Meanwhile, he said, we are now "face-to-face with images all the time in a way that we never have been before." Consequently, much as they are taught to examine and evaluate written language, "young people need to understand that not all images are there to be consumed like fast food, and then forgotten."
The idea of preventing forgetting -- of forestalling loss -- lay at the heart of Scorsese's talk. That should come as no surprise to those who've been following his career: Scorsese has long been a vocal advocate for film preservation and restoration, which are the goals of the nonprofit foundation he established in 1990. (An article on the Film Foundation's work appears in the current issue of the NEH's magazine Humanities and may be read here.)
Using a variety of examples of once-discarded but now-precious artifacts -- an ancient Sumerian tablet recording a business transaction; Civil War-era glass photographic plates, many of which were later sold to gardeners, who used them to make greenhouses; and early editions of Moby Dick, unsold copies of which were destroyed in a warehouse fire -- Scorsese argued that, as for movies, "we have to really take good care of what's left -- everything, from the acknowledged masterworks of cinema to industrial films and home movies." Over 90 percent of the silent films ever made, he said, are already gone forever.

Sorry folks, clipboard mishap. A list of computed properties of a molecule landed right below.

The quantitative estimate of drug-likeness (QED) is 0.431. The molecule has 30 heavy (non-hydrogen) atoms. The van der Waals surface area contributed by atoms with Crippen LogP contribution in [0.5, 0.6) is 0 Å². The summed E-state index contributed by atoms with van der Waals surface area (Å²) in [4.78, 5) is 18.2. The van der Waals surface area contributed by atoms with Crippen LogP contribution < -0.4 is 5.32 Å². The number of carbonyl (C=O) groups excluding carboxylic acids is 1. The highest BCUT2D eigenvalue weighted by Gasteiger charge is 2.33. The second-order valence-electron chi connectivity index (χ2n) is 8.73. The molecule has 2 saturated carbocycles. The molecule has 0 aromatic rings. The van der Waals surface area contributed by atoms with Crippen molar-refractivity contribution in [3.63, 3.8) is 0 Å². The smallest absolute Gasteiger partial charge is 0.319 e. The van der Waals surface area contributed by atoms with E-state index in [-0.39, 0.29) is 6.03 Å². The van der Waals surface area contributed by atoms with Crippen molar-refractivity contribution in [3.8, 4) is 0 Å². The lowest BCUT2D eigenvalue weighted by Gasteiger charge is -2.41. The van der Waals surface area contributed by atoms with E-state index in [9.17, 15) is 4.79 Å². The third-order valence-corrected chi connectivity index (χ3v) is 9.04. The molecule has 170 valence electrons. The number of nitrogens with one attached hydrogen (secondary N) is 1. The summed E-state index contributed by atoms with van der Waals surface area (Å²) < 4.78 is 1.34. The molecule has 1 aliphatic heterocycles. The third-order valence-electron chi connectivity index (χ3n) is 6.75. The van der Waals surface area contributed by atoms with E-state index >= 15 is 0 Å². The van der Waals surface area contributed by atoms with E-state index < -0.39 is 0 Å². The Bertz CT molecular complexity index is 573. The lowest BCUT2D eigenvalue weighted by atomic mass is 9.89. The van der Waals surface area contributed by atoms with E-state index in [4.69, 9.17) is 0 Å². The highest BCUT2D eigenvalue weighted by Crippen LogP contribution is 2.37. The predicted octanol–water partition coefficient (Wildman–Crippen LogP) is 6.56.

A number of films now widely regarded as masterpieces came perilously close to extinction, he added. Alfred Hitchcock's "Vertigo," a film of "hypnotic beauty and very strange, obsessive focus," originally met with a lukewarm reception. Later, it went out of circulation for years -- pulled from distribution by Hitchcock himself -- and then required significant restoration to be returned to something like its original color. And while "Citizen Kane" was hailed as a classic soon after its release, its original negative was damaged in a fire in the 1970s and nearly lost.